Could Daffodils help us cure cancer? It may sound like a folk fairy tale but according to researchers from the RNA Molecular Biology Laboratory, there exists a scientific link between cancer and an extract from the flower.

Researchers have been able to extract a natural anti-cancer compound from the European-native Daffodils (Amaryllidaceae Narcissus) called haemanthamine. They observed that this compound blocked the production of a protein which is essential for the growth of cancer cells.

"Cancer cells are particularly sensitive to a reduction in protein synthesis," explains the study which was published in the scientific journal Structure (Cell Press). The compound achieves this by binding the ribosome, a protein builder found in cells which is responsible for the synthesizing process. 

The compound also hinders the production of such nanomachines in the nucleolus which will trigger the stabilization of the protein p53 and lead to the elimination of cancer cells. The research states that "the presence of p53 in cells is indeed required for the effect of nucleolar stress activation to be impactful on cell growth limitation."

"Effects on protein synthesis, ribosome biogenesis, and p53 stabilization would all contribute to preferential killing of cancer cells," the study added.

Haemanthamine is part of a large category of therapeutic molecules of natural origin. Morphine (potent painkiller), quinine (anti-malarial agent), and ephedrine (anti-asthmatic) are other examples of alkaloids extracted from plants used in medical treatments. 

The research was led by Denis Lafontaine, who is a professor at the University of Brussels (ULB) and a research director with the Belgian National Fund for Scientific Research (F.R.S./FNRS). This is the first study to provide a molecular explanation to the anti-tumoral activity of daffodils. Previously, scientific research has also looked into using an extract called galantamine (found in the leaves and bulbs of daffodils) to use in the treatment of the early stage of Alzheimer’s disease.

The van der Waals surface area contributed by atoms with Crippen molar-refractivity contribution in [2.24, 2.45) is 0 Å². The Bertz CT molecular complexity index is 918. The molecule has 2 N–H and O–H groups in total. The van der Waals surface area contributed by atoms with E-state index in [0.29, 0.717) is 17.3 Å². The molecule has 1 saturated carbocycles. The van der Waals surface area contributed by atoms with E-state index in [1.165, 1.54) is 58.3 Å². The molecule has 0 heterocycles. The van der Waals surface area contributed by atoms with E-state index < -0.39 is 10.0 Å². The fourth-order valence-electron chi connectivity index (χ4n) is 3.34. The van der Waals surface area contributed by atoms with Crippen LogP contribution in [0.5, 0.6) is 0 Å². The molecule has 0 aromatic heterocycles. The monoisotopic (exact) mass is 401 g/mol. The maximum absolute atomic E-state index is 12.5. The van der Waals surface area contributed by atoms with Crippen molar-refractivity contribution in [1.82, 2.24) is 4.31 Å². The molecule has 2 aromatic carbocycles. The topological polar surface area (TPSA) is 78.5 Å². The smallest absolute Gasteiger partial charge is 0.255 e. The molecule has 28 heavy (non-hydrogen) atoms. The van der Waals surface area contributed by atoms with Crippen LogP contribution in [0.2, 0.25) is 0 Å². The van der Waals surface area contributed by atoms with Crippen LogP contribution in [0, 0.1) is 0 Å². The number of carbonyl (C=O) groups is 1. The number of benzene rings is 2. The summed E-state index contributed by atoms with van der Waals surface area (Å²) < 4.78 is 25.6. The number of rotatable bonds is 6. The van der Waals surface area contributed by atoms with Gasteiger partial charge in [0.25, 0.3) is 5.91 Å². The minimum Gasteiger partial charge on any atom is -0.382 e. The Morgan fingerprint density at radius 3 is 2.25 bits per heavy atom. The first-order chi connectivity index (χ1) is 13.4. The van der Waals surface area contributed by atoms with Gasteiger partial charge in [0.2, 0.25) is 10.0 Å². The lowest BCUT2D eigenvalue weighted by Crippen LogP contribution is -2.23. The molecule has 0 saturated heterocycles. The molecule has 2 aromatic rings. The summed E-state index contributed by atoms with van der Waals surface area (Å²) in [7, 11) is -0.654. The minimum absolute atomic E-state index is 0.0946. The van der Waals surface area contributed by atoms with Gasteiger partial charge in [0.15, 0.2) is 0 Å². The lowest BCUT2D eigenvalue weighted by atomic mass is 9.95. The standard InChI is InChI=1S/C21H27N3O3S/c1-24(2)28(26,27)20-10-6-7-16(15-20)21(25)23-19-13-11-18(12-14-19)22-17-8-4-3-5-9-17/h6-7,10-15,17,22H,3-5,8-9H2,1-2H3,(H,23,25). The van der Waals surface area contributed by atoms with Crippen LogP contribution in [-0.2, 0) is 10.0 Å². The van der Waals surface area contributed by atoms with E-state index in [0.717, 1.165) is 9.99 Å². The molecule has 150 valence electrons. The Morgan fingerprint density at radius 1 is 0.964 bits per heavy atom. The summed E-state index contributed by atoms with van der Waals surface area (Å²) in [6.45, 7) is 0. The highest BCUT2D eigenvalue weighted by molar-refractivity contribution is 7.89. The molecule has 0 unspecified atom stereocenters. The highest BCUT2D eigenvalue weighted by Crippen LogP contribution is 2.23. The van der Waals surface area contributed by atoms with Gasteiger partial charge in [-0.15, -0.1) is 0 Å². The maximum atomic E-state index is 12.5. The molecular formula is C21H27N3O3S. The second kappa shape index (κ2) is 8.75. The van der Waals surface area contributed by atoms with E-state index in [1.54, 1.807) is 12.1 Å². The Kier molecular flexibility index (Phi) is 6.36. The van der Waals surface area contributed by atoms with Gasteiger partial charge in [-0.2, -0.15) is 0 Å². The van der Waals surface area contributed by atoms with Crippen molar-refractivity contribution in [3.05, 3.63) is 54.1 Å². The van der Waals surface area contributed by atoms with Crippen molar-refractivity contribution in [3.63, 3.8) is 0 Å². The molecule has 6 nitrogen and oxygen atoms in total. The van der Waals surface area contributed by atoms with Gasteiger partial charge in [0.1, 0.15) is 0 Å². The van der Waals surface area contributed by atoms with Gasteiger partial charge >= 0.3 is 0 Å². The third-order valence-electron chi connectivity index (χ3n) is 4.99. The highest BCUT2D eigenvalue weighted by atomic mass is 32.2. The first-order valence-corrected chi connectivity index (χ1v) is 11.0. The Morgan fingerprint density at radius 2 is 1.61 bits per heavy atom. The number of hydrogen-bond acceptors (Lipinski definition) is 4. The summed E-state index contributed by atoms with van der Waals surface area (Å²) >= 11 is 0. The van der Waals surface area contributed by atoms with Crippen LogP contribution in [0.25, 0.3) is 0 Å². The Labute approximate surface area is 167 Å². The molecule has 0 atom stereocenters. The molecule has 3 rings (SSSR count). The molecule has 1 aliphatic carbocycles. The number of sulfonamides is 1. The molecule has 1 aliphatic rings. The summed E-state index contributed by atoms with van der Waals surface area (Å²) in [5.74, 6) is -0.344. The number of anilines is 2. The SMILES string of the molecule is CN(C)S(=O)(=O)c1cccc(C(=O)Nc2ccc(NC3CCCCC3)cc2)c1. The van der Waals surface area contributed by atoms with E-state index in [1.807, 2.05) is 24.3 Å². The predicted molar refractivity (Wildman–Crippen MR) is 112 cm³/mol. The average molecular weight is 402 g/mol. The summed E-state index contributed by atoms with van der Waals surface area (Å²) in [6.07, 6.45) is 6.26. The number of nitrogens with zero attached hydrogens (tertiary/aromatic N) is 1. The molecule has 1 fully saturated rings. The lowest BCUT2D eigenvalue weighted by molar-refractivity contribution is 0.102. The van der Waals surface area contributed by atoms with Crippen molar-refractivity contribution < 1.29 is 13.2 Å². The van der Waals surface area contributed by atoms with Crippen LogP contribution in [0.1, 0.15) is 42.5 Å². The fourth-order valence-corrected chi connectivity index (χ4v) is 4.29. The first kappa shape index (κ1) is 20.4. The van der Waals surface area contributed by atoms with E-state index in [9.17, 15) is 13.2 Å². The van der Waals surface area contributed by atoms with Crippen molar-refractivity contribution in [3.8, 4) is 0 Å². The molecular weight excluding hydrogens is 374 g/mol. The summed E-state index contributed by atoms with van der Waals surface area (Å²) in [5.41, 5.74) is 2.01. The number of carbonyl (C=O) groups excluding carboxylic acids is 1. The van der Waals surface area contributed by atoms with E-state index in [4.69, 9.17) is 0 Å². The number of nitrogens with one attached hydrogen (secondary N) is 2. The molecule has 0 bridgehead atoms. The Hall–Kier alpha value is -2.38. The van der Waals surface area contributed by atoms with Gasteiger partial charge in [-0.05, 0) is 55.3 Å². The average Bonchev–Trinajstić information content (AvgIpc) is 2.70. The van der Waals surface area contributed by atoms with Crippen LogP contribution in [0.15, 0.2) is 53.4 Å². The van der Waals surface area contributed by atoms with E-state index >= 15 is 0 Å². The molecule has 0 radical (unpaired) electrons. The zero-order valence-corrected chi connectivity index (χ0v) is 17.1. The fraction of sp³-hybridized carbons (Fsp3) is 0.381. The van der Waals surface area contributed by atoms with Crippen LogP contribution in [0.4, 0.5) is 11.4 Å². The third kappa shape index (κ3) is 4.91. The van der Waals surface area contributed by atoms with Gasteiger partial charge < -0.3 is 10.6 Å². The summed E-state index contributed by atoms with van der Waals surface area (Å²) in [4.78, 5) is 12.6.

The yellow flower, which is a symbol for numerous cancer charities, has been in use for centuries as a natural medicine and remedy. Many countries such as the United States, Canada, Ireland, and Australia have organized their own campaigns under the name of 'Daffodil Day' wherein people donate, volunteer and wear pins to raise awareness about cancer.However, studies have also indicated dangerous side effects due to unmonitored usage of daffodils. While chewing on the stem could cause complications such as rashes, shivering, and could lead to fainting, more extreme reactions are said to include brain disorders or lung collapse.

Lafontaine and the research team have expressed plans to collaborate with Veronique Mathieu (Faculty of Pharmacy, ULB) in the near future. They will test the effect on ribosome biogenesis and function of four Amaryllidaceae alkaloids, representative of the chemical diversity of these molecules. The main target will be to identify the most promising chemical backbone which will be developed as a lead compound in cancer therapeutics.